"Even better than reading a refreshingly honest story by one talented writer is reading one by two such writers." -- Publishers Weekly (starred review)
Pen pals Meena and River have a lot in common: fathers forced to work away from home to make ends meet, grandmothers who mean the world to them, and faithful dogs. But Meena is an Indian immigrant girl living in New York City's Chinatown, while River is a Kentucky coal miner's son. With honesty and humor, Meena and River (each voice distinctly articulated by a separate gifted author) bridge the miles between them, creating a friendship that inspires bravery and defeats cultural misconceptions.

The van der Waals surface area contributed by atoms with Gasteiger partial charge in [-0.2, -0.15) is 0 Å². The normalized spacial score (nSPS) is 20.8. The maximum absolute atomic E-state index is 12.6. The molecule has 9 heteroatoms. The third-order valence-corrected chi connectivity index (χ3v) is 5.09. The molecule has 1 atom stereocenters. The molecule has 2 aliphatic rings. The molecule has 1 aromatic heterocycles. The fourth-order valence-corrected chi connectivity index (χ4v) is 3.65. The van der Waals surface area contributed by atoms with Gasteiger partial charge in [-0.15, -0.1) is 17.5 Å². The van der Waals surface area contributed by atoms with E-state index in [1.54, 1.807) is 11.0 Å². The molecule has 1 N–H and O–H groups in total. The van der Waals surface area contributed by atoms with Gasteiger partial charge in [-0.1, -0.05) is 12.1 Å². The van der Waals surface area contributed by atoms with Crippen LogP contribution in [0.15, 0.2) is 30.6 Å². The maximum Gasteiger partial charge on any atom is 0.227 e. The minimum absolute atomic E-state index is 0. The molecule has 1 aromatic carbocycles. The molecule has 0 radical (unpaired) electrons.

Grades 5-8. Written by two authors, this epistolary novel about two pen pals combines two richly detailed, separate stories while showing the essential connections shared between the young people. Born in India, Meena, 12, lives in a one-bedroom apartment in Chinatown, New York. While preparing for the citizenship exam, her mother works as a nanny, and her father searches for work elsewhere, only returning home one weekend a month. In rural Kentucky, River, 12, faces hardship when his coal-miner father loses his job and has to move far away, and his depressed mother barely gets out of bed. His support is Mamaw, his half-Cherokee grandmother, who is a passionate local environmental activist. Through e-mails, and occasional snail mails, both kids help each other through painful family tensions and struggles, and both suffer community prejudice as “hillbillies and immigrants looking for a handout.” Readers will be held by the kids’ challenges, along with the warm bond they share.